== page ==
Professor Wilson will deliver a lecture to the North American Kant Society, at Temple University, on May 3.  Professor Wilson’s talk is entitled “Balancing Commitments: Own-Happiness and Beneficience”, and concerns the principled limits on duties to others generated by the need to pursue our own goals.

Professor Hamilton will be presenting a lecture, ""Spectating Animated Objects: the 'uncanny valley' puzzle," at the Centre for Cognition, Kinesthetics, and Performance, University of Kent. He will also deliver remarks on the same topic at a workshop on "Puppetry and Theory of Mind", to be held at the Centre for Aesthetics in the Philosophy Department in the University of Leeds.

Professor Florio presented "On the Innocence and Determinacy of Plural Quantification" (with Øystein Linnebo) at the Philosophy of Mathematics and Logic Meeting, February 26-27, at the Research Center for Thinking and Behavioral Judgment, Keio University, Tokyo.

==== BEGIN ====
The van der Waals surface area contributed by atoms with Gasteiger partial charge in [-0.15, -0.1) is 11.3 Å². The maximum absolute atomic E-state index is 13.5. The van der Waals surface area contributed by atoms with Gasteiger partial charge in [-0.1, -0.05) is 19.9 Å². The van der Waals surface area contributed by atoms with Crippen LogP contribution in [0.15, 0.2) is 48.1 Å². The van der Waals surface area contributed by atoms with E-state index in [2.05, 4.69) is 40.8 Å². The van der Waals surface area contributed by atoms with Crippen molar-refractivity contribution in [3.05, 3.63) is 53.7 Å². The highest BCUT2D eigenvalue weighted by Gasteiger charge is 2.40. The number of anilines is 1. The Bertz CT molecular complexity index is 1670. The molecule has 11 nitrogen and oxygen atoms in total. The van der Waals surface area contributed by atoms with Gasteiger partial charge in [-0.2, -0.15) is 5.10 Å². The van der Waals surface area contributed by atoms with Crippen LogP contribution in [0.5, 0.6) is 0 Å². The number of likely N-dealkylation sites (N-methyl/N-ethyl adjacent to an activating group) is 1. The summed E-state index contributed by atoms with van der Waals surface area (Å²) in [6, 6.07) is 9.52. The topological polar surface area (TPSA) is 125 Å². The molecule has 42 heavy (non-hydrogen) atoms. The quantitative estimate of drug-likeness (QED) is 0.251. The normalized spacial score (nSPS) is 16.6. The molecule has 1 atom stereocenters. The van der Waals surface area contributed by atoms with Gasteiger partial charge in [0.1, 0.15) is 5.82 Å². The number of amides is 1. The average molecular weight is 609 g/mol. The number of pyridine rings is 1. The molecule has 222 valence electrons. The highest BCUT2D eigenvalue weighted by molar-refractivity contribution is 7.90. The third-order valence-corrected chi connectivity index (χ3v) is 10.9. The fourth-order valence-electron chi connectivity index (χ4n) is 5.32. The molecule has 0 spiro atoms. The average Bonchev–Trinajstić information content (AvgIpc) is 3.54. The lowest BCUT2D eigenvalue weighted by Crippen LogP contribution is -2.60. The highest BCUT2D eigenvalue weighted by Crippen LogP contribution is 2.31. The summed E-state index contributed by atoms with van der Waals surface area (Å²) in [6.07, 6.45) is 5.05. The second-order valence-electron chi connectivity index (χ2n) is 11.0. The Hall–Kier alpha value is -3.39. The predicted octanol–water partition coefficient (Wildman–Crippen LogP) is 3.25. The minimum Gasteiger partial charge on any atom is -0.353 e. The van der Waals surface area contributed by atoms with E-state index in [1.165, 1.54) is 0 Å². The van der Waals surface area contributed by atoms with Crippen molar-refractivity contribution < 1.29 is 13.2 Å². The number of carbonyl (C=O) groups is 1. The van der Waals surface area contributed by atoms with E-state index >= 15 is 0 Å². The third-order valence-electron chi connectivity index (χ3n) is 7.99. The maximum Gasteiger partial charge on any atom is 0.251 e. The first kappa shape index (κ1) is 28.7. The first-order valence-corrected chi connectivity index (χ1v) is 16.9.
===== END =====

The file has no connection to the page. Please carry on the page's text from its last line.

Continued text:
August Fitch, dual major in philosophy and chemistry, presented his undergraduate research, "The Epistemology of Computer Simulations" in a poster at the Kansas Undergraduate Research Day at the Capitol, Wed, Feb 12.  August is one of ten KSU students who participated.

Community Events

We have an active student-led Philosophy Club, which meets on Mondays from 7 to 10 p.m. in Dickens Hall 203.

On Thursdays (unless we have a speaker), from 4 p.m. to whenever, we have Rationalitea in Dickens 201.  Tea and snacks are provided.

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Support the Philosophy Department

The K-State Foundation has two funds that directly support Philosophy: The Philosophy Scholarship Fund (Q12400) and the Philosophy Faculty Development Fund (F35415).  The first provides scholarships for our majors and the second helps the department bring in speakers and travel to conferences.  Thank you for your support!